return to religion-onlineInclusive Language
The author considers the historical and current usage in religion of such terms as "Reverend," "Doctor," "Mister," "D.D.," Father," "Brother," "Sister," "Dame," "Mother," "Mr.," and "Pastor."
A case can be made that a female Holy Spirit represents an important early teaching of Jesus’ followers. For some early Christians, the baptismal initiation reversed the division of male and female, returning to the gender unity found in Adam.
The cross is a supremely ambiguous force in the life of every Christian. It is both bad and good, shameful and inspiring, a burden and a blessing, a curse and a cure. It is both condemnation and salvation. The cross uniquely symbolizes the complex theological content of the entire Christian faith.
The leading candidate to serve as an "ecumenical symbol" appears to be the Nicene-Constantinopolitan Creed of 381, with its understanding of the word "father." No other symbol is so widely used or recognized among Christians as a statement of the apostolic faith.
While acknowledging the dangers of dilution of language and depersonalization of God inherent in some inclusive language, Browne Barr goes on to laud the positive results not only of inclusive language in word and table, but of the appropriate and long-delayed inclusion of women, both clergy and laity, as full participants and leaders in the majority of Protestant churches in the United States.
If we were to empty the term "Father" of human experience, we might as well call God some nonsense term and fill it with any meaning we choose.
The most important way to redress the patriarchal imbalance of our faith is to refer to the deity as feminine. A balanced use of all types of imagery in both word and song can help us to achieve a more accurate -- though never definitive -- idea of who God is.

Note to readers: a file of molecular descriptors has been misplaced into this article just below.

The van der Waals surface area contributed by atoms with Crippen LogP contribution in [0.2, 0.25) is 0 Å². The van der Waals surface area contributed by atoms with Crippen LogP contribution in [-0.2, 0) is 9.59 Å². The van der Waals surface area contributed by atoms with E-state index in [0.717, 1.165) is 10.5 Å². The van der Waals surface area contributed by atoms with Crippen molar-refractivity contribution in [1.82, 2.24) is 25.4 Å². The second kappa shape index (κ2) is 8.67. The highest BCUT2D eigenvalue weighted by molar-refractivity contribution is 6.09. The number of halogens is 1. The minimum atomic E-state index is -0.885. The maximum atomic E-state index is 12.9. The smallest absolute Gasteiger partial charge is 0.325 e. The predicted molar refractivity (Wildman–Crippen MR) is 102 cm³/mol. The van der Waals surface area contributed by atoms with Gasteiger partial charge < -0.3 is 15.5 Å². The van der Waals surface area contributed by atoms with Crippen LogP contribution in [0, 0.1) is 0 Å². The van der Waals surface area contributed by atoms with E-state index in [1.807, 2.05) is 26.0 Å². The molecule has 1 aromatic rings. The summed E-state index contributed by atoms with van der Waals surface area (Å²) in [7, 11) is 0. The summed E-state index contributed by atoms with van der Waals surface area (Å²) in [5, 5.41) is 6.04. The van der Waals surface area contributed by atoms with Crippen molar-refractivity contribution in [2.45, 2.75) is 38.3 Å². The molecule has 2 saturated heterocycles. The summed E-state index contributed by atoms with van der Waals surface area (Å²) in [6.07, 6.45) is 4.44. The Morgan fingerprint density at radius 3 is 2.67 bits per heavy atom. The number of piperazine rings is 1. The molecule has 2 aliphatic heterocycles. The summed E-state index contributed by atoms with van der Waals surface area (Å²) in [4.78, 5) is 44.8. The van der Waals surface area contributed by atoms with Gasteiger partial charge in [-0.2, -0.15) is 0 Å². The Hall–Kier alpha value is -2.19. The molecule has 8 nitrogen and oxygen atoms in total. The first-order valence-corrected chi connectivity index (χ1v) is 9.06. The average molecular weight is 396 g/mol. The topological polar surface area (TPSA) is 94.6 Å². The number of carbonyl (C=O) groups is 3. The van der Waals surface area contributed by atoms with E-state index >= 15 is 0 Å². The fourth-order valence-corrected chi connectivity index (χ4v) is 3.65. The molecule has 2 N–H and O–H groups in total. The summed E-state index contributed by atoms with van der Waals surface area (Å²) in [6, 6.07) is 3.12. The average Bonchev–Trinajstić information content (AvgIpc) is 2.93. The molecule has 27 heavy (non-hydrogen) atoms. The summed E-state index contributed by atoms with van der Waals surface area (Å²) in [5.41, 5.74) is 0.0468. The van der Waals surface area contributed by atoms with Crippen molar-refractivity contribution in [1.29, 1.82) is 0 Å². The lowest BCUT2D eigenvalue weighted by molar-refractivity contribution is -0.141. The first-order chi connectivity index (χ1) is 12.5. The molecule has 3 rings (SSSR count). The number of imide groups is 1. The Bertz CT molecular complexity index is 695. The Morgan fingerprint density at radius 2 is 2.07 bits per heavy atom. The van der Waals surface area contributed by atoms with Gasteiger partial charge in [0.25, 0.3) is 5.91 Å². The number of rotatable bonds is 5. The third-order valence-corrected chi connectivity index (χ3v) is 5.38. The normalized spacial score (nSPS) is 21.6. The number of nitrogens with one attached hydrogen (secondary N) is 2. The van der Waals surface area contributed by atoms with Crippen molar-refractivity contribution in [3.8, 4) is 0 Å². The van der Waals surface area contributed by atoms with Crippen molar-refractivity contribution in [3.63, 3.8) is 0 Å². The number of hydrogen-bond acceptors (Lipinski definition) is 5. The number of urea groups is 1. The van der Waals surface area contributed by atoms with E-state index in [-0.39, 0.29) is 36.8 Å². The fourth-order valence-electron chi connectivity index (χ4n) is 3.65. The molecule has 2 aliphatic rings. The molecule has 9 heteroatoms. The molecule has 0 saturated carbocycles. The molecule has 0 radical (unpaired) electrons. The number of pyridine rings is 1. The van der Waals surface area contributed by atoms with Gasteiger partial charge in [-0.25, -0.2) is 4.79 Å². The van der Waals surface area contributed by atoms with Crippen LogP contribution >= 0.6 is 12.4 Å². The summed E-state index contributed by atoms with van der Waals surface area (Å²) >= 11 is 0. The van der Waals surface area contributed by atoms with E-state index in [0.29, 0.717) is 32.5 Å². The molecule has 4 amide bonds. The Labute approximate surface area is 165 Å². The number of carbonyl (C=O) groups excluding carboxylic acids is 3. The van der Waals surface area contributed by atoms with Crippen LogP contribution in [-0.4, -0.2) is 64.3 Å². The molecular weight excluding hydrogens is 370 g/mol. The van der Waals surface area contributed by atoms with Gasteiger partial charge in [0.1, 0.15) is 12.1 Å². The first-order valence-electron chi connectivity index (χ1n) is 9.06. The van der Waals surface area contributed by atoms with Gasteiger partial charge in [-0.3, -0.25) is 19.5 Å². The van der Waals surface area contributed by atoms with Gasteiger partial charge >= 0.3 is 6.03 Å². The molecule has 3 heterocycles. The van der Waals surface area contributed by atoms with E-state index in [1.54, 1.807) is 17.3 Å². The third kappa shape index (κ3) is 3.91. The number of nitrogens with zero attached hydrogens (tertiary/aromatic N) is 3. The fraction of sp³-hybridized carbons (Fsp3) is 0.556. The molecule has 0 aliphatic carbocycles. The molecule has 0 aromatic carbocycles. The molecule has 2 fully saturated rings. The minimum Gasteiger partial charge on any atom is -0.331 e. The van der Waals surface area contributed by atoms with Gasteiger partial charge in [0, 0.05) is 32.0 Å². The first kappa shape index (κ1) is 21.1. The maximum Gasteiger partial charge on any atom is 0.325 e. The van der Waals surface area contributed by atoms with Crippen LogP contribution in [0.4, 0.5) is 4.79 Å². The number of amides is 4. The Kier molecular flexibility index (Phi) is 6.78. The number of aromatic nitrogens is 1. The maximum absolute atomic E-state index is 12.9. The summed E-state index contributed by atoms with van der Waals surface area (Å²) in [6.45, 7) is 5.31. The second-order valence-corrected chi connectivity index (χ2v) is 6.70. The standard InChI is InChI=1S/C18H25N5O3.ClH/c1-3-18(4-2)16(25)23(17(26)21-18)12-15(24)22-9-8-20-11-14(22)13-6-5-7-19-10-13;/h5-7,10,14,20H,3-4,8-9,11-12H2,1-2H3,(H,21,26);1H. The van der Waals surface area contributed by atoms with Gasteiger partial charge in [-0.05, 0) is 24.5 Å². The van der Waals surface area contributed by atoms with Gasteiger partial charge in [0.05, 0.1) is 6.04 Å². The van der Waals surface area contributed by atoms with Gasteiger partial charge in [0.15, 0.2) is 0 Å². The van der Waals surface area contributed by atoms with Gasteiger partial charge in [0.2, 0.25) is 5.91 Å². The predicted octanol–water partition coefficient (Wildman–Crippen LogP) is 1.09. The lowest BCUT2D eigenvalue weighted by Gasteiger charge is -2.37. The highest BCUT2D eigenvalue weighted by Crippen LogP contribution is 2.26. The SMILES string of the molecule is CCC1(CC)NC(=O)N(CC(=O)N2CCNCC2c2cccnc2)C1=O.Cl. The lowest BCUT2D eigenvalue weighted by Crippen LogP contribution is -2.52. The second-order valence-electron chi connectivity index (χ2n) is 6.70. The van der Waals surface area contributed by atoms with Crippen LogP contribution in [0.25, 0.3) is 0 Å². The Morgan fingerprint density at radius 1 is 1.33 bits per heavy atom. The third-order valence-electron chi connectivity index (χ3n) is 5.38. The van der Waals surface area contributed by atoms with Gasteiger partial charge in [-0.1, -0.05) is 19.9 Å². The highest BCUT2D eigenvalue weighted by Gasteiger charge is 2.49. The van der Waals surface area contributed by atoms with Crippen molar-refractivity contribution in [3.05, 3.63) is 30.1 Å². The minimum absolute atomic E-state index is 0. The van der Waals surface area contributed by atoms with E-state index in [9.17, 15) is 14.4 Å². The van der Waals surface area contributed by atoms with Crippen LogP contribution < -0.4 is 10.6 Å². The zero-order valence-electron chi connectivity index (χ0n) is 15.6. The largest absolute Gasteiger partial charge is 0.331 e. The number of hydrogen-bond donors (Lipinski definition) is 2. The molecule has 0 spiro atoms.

Language both reflects reality and shapes our ideas of reality. Linguists frequently acknowledge that the standard language reflects the usage and outlook of the group in power.
Our growing awareness of the sexist problems inherent in our language provides us with a valuable new hermeneutical tool. A change in speech habits is necessary if we are to change attitudes.
Every new version of the Bible brings controversy, this time over a "gender neutral" version. The author discusses the recently published New International Version (TNIV).
When it is insisted that only masculine pronouns be used for God, and that it is good to address God as Father but pagan and baalistic to address God as Mother, one begins to suspect that God is not believed to transcend sexuality at all but that, on the contrary, God is being used to legitimize patriarchalism.
When words like ‘father’ and ‘king’ are used to evoke the image of a personal God, at some level of consciousness a male image takes hold. As women free themselves to reflect on their own experiences and longings, they are creating new images and symbols that will bring into being not a "feminine" theology, but new, more inclusive ways of describing the indescribable.